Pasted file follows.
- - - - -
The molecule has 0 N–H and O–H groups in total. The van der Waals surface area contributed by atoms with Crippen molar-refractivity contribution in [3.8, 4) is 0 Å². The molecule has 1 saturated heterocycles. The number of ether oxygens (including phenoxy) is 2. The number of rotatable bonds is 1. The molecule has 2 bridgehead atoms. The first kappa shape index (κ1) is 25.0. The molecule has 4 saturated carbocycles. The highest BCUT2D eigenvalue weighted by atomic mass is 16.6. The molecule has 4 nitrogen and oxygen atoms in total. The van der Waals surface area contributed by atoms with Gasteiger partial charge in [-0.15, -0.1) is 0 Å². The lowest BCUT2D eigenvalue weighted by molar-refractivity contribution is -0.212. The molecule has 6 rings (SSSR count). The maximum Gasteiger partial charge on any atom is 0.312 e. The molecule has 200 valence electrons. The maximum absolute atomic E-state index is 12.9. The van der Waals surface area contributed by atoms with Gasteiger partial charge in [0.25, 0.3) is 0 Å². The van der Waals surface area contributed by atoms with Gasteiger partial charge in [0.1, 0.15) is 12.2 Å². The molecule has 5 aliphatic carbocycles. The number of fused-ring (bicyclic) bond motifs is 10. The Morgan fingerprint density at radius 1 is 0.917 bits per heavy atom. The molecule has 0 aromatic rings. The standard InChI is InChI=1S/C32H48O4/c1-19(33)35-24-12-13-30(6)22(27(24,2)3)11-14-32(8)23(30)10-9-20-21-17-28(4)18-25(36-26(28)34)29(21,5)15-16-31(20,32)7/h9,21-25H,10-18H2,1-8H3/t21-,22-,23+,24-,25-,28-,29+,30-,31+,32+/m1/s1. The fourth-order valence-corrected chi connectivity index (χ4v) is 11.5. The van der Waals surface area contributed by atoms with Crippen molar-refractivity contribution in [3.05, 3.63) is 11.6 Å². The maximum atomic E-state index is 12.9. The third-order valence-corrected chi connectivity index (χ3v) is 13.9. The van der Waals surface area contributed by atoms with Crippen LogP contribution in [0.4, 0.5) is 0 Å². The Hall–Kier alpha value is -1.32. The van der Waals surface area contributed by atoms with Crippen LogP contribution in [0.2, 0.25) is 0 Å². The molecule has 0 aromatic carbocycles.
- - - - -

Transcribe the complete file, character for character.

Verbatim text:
The molecule has 0 N–H and O–H groups in total. The van der Waals surface area contributed by atoms with Crippen molar-refractivity contribution in [3.8, 4) is 0 Å². The molecule has 1 saturated heterocycles. The number of ether oxygens (including phenoxy) is 2. The number of rotatable bonds is 1. The molecule has 2 bridgehead atoms. The first kappa shape index (κ1) is 25.0. The molecule has 4 saturated carbocycles. The highest BCUT2D eigenvalue weighted by atomic mass is 16.6. The molecule has 4 nitrogen and oxygen atoms in total. The van der Waals surface area contributed by atoms with Gasteiger partial charge in [-0.15, -0.1) is 0 Å². The lowest BCUT2D eigenvalue weighted by molar-refractivity contribution is -0.212. The molecule has 6 rings (SSSR count). The maximum Gasteiger partial charge on any atom is 0.312 e. The molecule has 200 valence electrons. The maximum absolute atomic E-state index is 12.9. The van der Waals surface area contributed by atoms with Gasteiger partial charge in [0.25, 0.3) is 0 Å². The van der Waals surface area contributed by atoms with Gasteiger partial charge in [0.1, 0.15) is 12.2 Å². The molecule has 5 aliphatic carbocycles. The number of fused-ring (bicyclic) bond motifs is 10. The Morgan fingerprint density at radius 1 is 0.917 bits per heavy atom. The molecule has 0 aromatic rings. The standard InChI is InChI=1S/C32H48O4/c1-19(33)35-24-12-13-30(6)22(27(24,2)3)11-14-32(8)23(30)10-9-20-21-17-28(4)18-25(36-26(28)34)29(21,5)15-16-31(20,32)7/h9,21-25H,10-18H2,1-8H3/t21-,22-,23+,24-,25-,28-,29+,30-,31+,32+/m1/s1. The fourth-order valence-corrected chi connectivity index (χ4v) is 11.5. The van der Waals surface area contributed by atoms with Crippen molar-refractivity contribution in [3.05, 3.63) is 11.6 Å². The maximum atomic E-state index is 12.9. The third-order valence-corrected chi connectivity index (χ3v) is 13.9. The van der Waals surface area contributed by atoms with Crippen LogP contribution in [0.4, 0.5) is 0 Å². The Hall–Kier alpha value is -1.32. The van der Waals surface area contributed by atoms with Crippen LogP contribution in [0.2, 0.25) is 0 Å². The molecule has 0 aromatic carbocycles.